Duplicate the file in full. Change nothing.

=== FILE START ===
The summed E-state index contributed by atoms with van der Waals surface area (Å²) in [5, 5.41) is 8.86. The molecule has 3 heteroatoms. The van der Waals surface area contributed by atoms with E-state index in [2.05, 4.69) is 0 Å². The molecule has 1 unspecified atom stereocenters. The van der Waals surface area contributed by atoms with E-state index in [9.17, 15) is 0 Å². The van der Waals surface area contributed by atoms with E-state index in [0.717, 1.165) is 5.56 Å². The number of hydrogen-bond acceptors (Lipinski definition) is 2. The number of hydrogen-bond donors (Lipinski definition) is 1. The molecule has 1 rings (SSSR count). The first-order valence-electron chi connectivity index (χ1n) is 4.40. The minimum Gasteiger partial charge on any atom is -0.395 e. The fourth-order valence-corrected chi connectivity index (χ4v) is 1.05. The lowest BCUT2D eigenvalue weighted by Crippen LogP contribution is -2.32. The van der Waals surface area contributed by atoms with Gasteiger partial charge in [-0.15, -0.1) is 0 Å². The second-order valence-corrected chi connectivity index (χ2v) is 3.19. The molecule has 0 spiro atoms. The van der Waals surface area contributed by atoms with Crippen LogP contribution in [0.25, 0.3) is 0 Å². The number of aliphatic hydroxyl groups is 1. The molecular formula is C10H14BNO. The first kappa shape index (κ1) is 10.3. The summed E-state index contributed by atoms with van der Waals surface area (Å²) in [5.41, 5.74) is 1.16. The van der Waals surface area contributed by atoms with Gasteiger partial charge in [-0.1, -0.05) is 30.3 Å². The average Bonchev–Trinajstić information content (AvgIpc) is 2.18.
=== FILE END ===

The summed E-state index contributed by atoms with van der Waals surface area (Å²) in [5, 5.41) is 8.86. The molecule has 3 heteroatoms. The van der Waals surface area contributed by atoms with E-state index in [2.05, 4.69) is 0 Å². The molecule has 1 unspecified atom stereocenters. The van der Waals surface area contributed by atoms with E-state index in [9.17, 15) is 0 Å². The van der Waals surface area contributed by atoms with E-state index in [0.717, 1.165) is 5.56 Å². The number of hydrogen-bond acceptors (Lipinski definition) is 2. The number of hydrogen-bond donors (Lipinski definition) is 1. The molecule has 1 rings (SSSR count). The first-order valence-electron chi connectivity index (χ1n) is 4.40. The minimum Gasteiger partial charge on any atom is -0.395 e. The fourth-order valence-corrected chi connectivity index (χ4v) is 1.05. The lowest BCUT2D eigenvalue weighted by Crippen LogP contribution is -2.32. The van der Waals surface area contributed by atoms with Gasteiger partial charge in [-0.15, -0.1) is 0 Å². The second-order valence-corrected chi connectivity index (χ2v) is 3.19. The molecule has 0 spiro atoms. The van der Waals surface area contributed by atoms with Crippen LogP contribution in [0.25, 0.3) is 0 Å². The number of aliphatic hydroxyl groups is 1. The molecular formula is C10H14BNO. The first kappa shape index (κ1) is 10.3. The summed E-state index contributed by atoms with van der Waals surface area (Å²) in [5.41, 5.74) is 1.16. The van der Waals surface area contributed by atoms with Gasteiger partial charge in [-0.1, -0.05) is 30.3 Å². The average Bonchev–Trinajstić information content (AvgIpc) is 2.18.